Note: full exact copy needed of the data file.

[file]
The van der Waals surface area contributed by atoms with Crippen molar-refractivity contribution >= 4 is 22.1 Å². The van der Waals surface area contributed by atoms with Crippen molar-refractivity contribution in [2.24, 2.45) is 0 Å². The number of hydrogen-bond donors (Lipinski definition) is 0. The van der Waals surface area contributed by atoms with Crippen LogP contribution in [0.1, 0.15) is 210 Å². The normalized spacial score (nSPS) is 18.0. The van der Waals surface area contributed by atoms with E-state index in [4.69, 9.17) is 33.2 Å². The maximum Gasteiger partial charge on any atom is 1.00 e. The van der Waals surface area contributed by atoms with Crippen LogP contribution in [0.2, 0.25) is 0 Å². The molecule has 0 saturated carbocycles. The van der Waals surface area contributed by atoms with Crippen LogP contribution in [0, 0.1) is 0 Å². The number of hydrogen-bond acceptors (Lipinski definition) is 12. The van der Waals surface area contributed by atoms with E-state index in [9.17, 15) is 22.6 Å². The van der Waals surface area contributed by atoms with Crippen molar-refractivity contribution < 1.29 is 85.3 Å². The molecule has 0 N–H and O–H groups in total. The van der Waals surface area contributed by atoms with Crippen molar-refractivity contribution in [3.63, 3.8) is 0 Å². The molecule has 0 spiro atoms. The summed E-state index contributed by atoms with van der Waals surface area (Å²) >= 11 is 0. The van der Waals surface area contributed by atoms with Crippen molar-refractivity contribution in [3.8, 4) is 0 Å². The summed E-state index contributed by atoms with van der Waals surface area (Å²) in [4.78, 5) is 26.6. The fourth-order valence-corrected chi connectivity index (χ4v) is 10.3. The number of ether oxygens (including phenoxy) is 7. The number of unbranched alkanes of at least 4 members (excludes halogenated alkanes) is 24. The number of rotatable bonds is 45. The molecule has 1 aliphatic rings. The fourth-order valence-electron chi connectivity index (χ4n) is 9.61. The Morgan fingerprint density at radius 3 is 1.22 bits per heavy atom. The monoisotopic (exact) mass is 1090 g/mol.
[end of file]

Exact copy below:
The van der Waals surface area contributed by atoms with Crippen molar-refractivity contribution >= 4 is 22.1 Å². The van der Waals surface area contributed by atoms with Crippen molar-refractivity contribution in [2.24, 2.45) is 0 Å². The number of hydrogen-bond donors (Lipinski definition) is 0. The van der Waals surface area contributed by atoms with Crippen LogP contribution in [0.1, 0.15) is 210 Å². The normalized spacial score (nSPS) is 18.0. The van der Waals surface area contributed by atoms with E-state index in [4.69, 9.17) is 33.2 Å². The maximum Gasteiger partial charge on any atom is 1.00 e. The van der Waals surface area contributed by atoms with Crippen LogP contribution in [0.2, 0.25) is 0 Å². The molecule has 0 saturated carbocycles. The van der Waals surface area contributed by atoms with Crippen LogP contribution in [0, 0.1) is 0 Å². The number of hydrogen-bond acceptors (Lipinski definition) is 12. The van der Waals surface area contributed by atoms with E-state index in [9.17, 15) is 22.6 Å². The van der Waals surface area contributed by atoms with Crippen molar-refractivity contribution < 1.29 is 85.3 Å². The molecule has 0 N–H and O–H groups in total. The van der Waals surface area contributed by atoms with Crippen molar-refractivity contribution in [3.63, 3.8) is 0 Å². The molecule has 0 spiro atoms. The summed E-state index contributed by atoms with van der Waals surface area (Å²) >= 11 is 0. The van der Waals surface area contributed by atoms with Crippen molar-refractivity contribution in [3.8, 4) is 0 Å². The summed E-state index contributed by atoms with van der Waals surface area (Å²) in [4.78, 5) is 26.6. The fourth-order valence-corrected chi connectivity index (χ4v) is 10.3. The number of ether oxygens (including phenoxy) is 7. The number of unbranched alkanes of at least 4 members (excludes halogenated alkanes) is 24. The number of rotatable bonds is 45. The molecule has 1 aliphatic rings. The fourth-order valence-electron chi connectivity index (χ4n) is 9.61. The Morgan fingerprint density at radius 3 is 1.22 bits per heavy atom. The monoisotopic (exact) mass is 1090 g/mol.